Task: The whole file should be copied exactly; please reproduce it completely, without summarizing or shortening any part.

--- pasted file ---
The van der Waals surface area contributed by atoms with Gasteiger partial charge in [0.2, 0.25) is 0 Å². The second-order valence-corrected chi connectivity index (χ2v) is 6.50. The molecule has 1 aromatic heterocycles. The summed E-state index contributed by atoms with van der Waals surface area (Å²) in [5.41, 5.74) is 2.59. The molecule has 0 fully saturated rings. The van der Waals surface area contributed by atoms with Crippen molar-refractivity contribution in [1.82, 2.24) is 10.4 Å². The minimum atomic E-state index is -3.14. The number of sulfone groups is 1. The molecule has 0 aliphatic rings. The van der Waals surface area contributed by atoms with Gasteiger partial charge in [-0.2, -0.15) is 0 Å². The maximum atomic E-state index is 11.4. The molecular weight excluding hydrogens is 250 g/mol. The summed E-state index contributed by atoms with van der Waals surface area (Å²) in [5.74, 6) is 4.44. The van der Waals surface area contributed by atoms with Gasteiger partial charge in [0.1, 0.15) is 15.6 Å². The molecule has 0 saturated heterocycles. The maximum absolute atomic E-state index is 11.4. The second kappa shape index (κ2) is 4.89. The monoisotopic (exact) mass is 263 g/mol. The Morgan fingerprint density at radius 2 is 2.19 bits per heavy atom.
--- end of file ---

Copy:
The van der Waals surface area contributed by atoms with Gasteiger partial charge in [0.2, 0.25) is 0 Å². The second-order valence-corrected chi connectivity index (χ2v) is 6.50. The molecule has 1 aromatic heterocycles. The summed E-state index contributed by atoms with van der Waals surface area (Å²) in [5.41, 5.74) is 2.59. The molecule has 0 fully saturated rings. The van der Waals surface area contributed by atoms with Crippen molar-refractivity contribution in [1.82, 2.24) is 10.4 Å². The minimum atomic E-state index is -3.14. The number of sulfone groups is 1. The molecule has 0 aliphatic rings. The van der Waals surface area contributed by atoms with Gasteiger partial charge in [-0.2, -0.15) is 0 Å². The maximum atomic E-state index is 11.4. The molecular weight excluding hydrogens is 250 g/mol. The summed E-state index contributed by atoms with van der Waals surface area (Å²) in [5.74, 6) is 4.44. The van der Waals surface area contributed by atoms with Gasteiger partial charge in [0.1, 0.15) is 15.6 Å². The molecule has 0 saturated heterocycles. The maximum absolute atomic E-state index is 11.4. The second kappa shape index (κ2) is 4.89. The monoisotopic (exact) mass is 263 g/mol. The Morgan fingerprint density at radius 2 is 2.19 bits per heavy atom.